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When Mayor-for-Life Marion S. Barry Jr. returned to action last week after a monthlong recuperation from prostate cancer surgery, he still seemed to be suffering delusional effects from the anesthetic used in the Dec. 2 operation. Barry called a Jan. 5 news conference, his first in more than five weeks, to pronounce his first 12 months back at the top of D.C. politics “a very good year.” As for public safety in the District, Hizzoner declared 1995 “a banner year.”

His performance left reporters asking each other in disbelief, “Did you know it was a good year? How did I miss that?”

Almost anyone else would deem 1995 an annus horribilis for Barry. After a stunning 1994 electoral triumph, Barry saw his power eroded by a new financial control board, a chief financial officer who envisions himself as co-equal to the mayor, and a Republican Congress immune to the rope-a-dope tricks that worked so well when Democrats ruled Capitol Hill. The mayor was forced to cut the city budget and payroll (chopping government jobs, for Barry, is like sawing off a limb). And control board oversight prevents him from rewarding friends and allies with lucrative city contracts.

But that’s the conventional wisdom on Barry’s first year back, and if LL has learned anything by now, it’s that Barry is anything but conventional.

From Barry’s perspective, 1995 was a good year because he managed to blame much of the budget mess on his predecessor, former Mayor Sharon Pratt Kelly. In February, Barry won points for “honesty” and “openness” by disclosing the $722-million deficit left him by Kelly. (Kelly, of course, used the same tactic in 1991, when she succeeded Barry.) Hizzoner also claims to have wrestled spending under control—although don’t try telling that to the D.C. Council, the control board, and Congress. The mayor, who seems to have learned math from President Bill Clinton’s budget negotiators, projects that D.C. will run a $10-million surplus in 1998, when—surprise, surprise—he is up for re-election, and a $119-million surplus the year after that.

It was also a good year, according to Barry, because the murder rate in the nation’s former murder capital dropped dramatically. Never mind that the murder rate declined sharply last year in nearly every major American city; never mind that veteran D.C. cops are quitting the force faster than Democrats are leaving Congress; never mind that public confidence in the police department is plummeting.

Barry also boasts that he is taking the city in a new direction, although what direction that is, besides down, remains unclear.

What makes his first-year feats especially amazing, Barry contends, is that he accomplished them all without a sympathetic legislature—meaning a council he could dominate as he did in the ’80s—and without a sympathetic newspaper.

“You would think we had just gotten statehood, and 75 businesses were moving in,” said WAMU (88.5 FM) political analyst Mark Plotkin after witnessing Barry’s perplexing performance.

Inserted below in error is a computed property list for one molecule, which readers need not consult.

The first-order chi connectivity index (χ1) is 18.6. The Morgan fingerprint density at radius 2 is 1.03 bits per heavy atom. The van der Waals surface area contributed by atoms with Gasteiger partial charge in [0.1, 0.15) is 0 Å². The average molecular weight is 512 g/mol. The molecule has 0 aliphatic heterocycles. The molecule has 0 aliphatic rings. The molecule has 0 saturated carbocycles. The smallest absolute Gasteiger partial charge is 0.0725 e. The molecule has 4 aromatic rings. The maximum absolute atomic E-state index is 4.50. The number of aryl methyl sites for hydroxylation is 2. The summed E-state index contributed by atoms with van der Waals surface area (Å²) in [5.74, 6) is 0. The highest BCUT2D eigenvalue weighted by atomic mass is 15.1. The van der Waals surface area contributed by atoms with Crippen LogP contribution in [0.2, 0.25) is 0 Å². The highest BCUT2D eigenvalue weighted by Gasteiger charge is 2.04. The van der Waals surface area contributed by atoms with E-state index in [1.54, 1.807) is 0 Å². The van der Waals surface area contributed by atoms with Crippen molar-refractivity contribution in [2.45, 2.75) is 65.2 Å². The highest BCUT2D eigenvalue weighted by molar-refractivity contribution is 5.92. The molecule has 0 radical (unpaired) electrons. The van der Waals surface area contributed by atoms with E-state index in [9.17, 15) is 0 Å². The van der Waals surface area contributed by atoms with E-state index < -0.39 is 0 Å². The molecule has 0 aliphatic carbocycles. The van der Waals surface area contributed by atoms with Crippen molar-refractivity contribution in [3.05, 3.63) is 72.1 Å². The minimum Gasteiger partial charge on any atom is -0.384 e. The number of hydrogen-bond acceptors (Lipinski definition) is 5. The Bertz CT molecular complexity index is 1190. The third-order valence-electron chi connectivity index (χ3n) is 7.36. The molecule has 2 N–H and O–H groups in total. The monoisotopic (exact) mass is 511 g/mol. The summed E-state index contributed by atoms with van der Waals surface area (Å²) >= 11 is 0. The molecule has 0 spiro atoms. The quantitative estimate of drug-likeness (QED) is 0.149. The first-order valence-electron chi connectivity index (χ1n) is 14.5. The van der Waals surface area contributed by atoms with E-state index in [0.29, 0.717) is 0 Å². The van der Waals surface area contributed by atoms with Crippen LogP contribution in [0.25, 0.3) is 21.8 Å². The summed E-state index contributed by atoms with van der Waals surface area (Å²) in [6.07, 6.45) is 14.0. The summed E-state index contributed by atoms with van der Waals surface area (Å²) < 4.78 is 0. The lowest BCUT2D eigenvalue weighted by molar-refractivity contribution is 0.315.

D.C. government junkies in need of a reality check after Barry’s press conference should tune in to cable Channel 13. The D.C. Council’s channel is airing nearly constant reruns of the Jan. 5 hearing in which Barry’s revised 1996 budget was shredded.

That plan, introduced on Jan. 3, was intended to meet new constraints imposed by Congress for a fiscal year now one-fourth gone. The budget looks as if it was stitched together by Dr. Frankenstein. It proposes to trim another $150 million, mostly by relying on the usual pathetic gimmicks. Barry’s new budget-balancing strategy, in a nutshell: Sell off the city, piece by piece, to raise cash.

According to the plan, D.C. could reap $18.6 million from the sale of traffic signals and streetlights and another $30 million from the sale of the Correctional Treatment Facility (CTF), a new Southeast jail annex built with $50 million in federal funds.

These proposals have about as much chance of congressional approval as a scheme to sell the White House to Rupert Murdoch in order to balance the federal budget.

Federal highway officials have already informed the District that it can’t sell the traffic signal system, which was purchased with federal money. That leaves only the streetlights for disposal. Department of Public Works Director Larry King claims that the streetlights, which the city purchased from Pepco during the 1980s for $14 million, could now fetch more than $18 million. Without producing much evidence of private-sector interest, the Barry administration believes that telecommunication firms would pay millions for the poles in order to use them as nests for cellular and other wireless transmitters. King says the city spends $12 million annually on streetlight maintenance, an expense that might be eliminated by auctioning the poles to telecommunications companies, which would maintain them.